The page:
Surround Sound From Stereo

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Introduction: Surround Sound From Stereo

About: Electronics expert

This instructable describes how I converted stereo into surround sound using my decoder and two satellite speakers. The goal is to extend "home theater" surround sound experience to any place with quality and simplicity. Works great with all stereo equipment including TVs.

You will need the following items to convert stereo into surround sound:
1 Surround Sound Decoder Kit
2 Satellite speakers (4 - 8 Ohm, about 3 Watt nominal power). Almost any type of speaker works: Computer speakers, satellite speakers, small speakers, big speakers, etc.
Cables to connect satellite speakers
Pliers, cutters, and heat gun to strip and terminate cables

Step 1: Choose Place for Satellite Speakers and Prepare Cables

The satellite speakers should create a trapezoid, rectangle or square shape with the front speakers. Two short cables are needed to connect amplifier output with the decoder and two long cables are needed to connect satellite speakers to decoder.

Step 2: Terminate Cables

Strip 3/8 of insulation from the ends of all cables. Place cable end on the snap-on terminal, allowing 1/8 of insulation to reside within terminals tail. Fix cables end in place by squeezing the terminals tail around cables insulation. Squeeze terminals neck around wire with pliers. Bend excess wire toward the terminals tail. Attach terminals to all cable ends going to decoder. Mark cable ends with heat shrink tubes. Place red tube on + or red wire. Place white tube on - or black wire. Apply hot air to shrink the tubes. Snap-on terminals and heat-shrink tubes are included in the kit.

Step 3: Final Connection

Snap terminals to decoder using directions on the label. Connect other ends of cables to amplifier and satellite speakers, maintaining proper polarity for all connections.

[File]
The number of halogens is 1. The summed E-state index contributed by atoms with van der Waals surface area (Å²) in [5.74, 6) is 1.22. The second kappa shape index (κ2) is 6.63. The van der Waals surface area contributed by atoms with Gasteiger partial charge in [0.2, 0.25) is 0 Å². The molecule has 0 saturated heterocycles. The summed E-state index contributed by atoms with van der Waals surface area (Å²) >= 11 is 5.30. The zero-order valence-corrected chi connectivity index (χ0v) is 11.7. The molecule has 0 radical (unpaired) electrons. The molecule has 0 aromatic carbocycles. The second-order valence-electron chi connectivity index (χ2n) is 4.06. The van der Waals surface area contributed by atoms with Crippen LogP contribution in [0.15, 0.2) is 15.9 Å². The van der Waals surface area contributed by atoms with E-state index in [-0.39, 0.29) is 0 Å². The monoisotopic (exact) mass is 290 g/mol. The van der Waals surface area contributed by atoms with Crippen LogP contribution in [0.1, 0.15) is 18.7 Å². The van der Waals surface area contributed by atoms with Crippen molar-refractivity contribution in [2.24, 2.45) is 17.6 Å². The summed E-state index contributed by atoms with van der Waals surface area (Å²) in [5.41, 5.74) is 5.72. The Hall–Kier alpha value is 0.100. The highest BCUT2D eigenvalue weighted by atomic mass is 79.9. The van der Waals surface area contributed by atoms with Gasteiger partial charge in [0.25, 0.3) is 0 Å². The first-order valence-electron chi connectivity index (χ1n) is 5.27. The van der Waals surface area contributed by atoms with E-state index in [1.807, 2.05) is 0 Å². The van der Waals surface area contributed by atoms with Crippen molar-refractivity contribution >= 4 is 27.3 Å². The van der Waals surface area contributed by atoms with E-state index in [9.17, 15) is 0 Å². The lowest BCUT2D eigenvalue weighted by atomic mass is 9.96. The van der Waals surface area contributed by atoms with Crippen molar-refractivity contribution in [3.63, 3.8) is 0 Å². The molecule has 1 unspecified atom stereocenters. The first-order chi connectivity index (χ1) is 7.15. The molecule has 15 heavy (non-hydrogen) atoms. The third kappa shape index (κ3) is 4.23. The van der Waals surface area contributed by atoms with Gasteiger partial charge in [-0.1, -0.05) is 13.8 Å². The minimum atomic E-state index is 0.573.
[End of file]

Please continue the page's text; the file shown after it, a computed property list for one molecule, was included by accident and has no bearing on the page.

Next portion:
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    28 Discussions

    To anyone reading this instructable for the first time,this is a HAFLER setup,dressed up as an elaborate "decoder".The same results can be achieved (for free) by connecting one or two speakers across the + terminals of your amp as described all over the internet.

    An active version with centre and sub outs can be found here-http://sound.whsites.net/project18.htm

    And as part of a complete system here -

    http://sound.whsites.net/project26.htm

    The center channel can be created by simply running a wire from the + terminal of the 2 front speakers to the terminals of the center channel speaker. The same could also be done for the rear speakers. This causes only a slight reduction in volume.

    This is cool! What about center channel?

    Got chance to hook up ABC surround sound to High-end system, everyone was impressed. No digital system can beat it up for linearity.

    13 replies

    What do you mean? Digital systems are inherently more linear than analog; besides that, the sound you hear is analog, whether or not the processing equipment is digital.

    Spurious free dynamic range of digital to analog converter the major linearity limitation for digital processing (guess why there is significant price difference between digital systems). Passive ABC decoder will over-perform any active analog/digital one.